Sydney Whiteside, for the Wales Arts Review, takes an indepth look at the writings of Christina Thatcher (How to Carry Fire) and Zoë Brigley (Notes from a Swing State), finding cultural depths and resonances as an American living in Wales.
'Both Christina Thatcher’s How to Carry Fire and Zoë Brigley’s Notes from a Swing State are born of trans-Atlantic origins. Writing between Wales and America, though in opposite directions, Thatcher and Brigley speak of both countries with spellbinding precision and depth. As someone inhabiting a similar position, reading these works was both a joy and an inspiration.'
You can read the full article here.
And both books are available to buy on our website - link here.
Happy New Year all!
It is lovely to see this very positive review of Notes from a Swing State by Zoë Brigley on our return to the office! Thanks to Sue Mackrell for writing it!
“She refuses to believe that violence is inevitable and works to challenge violence, hate crimes and discrimination against anyone who does not conform to a supposed ‘norm.’ She believes at the root of it all is a breakdown of communication, ‘an act of violent refusal' to recognise the humanity and to empathise with an individual perceived as ‘different.’”
Book Review: Notes from a Swing State – Writing from Wales & America is a sane corrective for our troubled times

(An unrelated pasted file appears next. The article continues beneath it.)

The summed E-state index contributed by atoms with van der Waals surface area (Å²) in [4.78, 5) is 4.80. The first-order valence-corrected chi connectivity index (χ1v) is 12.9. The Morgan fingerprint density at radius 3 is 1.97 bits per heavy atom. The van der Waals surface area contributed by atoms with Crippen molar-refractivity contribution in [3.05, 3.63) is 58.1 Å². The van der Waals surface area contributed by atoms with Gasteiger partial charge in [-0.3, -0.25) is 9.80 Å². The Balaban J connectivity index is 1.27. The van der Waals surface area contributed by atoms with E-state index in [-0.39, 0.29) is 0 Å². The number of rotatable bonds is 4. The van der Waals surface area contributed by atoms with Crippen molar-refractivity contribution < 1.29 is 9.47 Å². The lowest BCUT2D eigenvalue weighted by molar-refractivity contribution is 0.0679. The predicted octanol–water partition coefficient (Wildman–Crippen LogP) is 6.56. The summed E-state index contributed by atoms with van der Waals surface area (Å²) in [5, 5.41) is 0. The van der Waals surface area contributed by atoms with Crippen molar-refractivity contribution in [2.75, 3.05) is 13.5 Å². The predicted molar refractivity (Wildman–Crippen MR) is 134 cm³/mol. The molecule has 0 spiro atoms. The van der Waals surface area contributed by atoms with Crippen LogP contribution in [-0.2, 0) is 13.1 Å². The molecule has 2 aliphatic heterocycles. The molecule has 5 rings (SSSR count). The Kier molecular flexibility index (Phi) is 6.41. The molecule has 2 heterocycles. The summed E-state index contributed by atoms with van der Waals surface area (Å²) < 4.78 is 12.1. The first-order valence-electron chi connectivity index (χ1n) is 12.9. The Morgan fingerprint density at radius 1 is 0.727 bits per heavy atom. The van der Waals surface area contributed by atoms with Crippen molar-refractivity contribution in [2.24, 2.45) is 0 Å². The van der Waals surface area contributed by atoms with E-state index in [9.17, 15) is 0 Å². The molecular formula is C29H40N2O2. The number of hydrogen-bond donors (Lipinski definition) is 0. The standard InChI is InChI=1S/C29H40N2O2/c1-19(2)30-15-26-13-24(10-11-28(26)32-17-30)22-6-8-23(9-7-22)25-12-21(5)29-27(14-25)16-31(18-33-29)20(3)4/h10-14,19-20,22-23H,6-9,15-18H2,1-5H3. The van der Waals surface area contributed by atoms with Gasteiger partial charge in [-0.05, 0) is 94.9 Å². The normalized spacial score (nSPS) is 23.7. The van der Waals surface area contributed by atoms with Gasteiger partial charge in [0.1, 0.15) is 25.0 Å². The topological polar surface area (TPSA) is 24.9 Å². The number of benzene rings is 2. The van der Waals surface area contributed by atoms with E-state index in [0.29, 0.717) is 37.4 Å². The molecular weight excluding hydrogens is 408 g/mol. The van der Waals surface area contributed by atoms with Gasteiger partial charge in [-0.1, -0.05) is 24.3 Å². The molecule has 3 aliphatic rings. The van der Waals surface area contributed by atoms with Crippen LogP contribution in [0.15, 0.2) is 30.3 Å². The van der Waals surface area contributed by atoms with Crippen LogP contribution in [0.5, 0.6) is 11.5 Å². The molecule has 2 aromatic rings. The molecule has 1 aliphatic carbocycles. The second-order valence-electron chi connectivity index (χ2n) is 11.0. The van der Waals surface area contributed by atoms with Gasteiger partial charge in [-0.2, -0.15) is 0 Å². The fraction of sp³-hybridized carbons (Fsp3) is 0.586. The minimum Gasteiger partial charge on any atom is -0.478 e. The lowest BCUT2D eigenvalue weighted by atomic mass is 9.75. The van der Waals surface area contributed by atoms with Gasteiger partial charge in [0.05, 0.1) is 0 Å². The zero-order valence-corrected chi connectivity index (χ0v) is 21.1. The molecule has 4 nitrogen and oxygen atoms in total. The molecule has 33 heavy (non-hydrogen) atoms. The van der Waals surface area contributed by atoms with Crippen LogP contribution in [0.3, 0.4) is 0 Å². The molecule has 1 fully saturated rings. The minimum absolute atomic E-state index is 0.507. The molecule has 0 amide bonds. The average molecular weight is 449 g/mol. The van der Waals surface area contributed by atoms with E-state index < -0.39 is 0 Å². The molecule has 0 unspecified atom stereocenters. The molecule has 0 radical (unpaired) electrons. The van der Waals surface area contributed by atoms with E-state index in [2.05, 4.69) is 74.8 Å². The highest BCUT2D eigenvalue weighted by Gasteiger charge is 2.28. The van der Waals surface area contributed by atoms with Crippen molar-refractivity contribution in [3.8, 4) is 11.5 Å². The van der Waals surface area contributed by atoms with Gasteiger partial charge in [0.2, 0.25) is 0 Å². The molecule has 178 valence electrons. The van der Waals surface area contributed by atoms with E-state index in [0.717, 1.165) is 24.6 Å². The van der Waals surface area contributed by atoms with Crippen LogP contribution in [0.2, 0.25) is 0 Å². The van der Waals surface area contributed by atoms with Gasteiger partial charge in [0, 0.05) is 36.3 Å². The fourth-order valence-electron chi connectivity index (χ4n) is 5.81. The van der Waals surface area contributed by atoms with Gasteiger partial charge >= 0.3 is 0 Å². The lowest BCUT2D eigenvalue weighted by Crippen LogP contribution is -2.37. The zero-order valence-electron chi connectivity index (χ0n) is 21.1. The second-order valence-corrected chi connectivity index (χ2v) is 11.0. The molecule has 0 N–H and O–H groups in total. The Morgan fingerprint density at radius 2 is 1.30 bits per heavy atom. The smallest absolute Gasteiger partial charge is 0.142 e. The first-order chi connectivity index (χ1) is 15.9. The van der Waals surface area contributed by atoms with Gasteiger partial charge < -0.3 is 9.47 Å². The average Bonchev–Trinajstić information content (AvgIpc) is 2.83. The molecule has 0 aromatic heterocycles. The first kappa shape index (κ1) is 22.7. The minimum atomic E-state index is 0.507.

Writing on Nation.Cymru Jon Gower finds much to admire in Zoë Brigley's new essay collection. 'Throughout this collection Brigley is challengingly open about her own life. Which turns out to have had its challenges especially because, as a young writer she found it hard to write about personal material, which she described as a ‘writerly shyness.’ As a young woman she found herself in an abusive relationship with an older man. So the essays prove she has overcome both and now faces her fears head-on. 'These Notes from a Swing State are written with an openness to ideas redolent of...
Zoë Brigley's essay collection Notes from a Swing State has had two recent, favourable reviews in the latest issues of Planet and the welsh agenda. 'If, as for Raymond Williams, great shifts in time and society are a picking up and setting back down again, then surely we are currently within just such an undefined state, the consequences of which are unknown until the settling and evaluating that comes with the aftermath. The swing state of this new collection of essays by Zoë Brigley is not only Ohio and the Electoral College, but self, home, nationhood and identity. Body, mind and...
For the latest in Wales Arts Review's Writers’ Rooms series, poet, essayist and academic Zoë Brigley invites us into her workspace in her home in Ohio. 'It is so important for mothers to have a “room of one’s own.” But it’s unrealistic to think that this space will ever be entirely free of children, nor would I want it to be. I often find people asking me about the “pram in the hall” problem for writers who are mothers, but I don’t feel worse for having my children be part of my writing life. In fact, they have made me sharper,...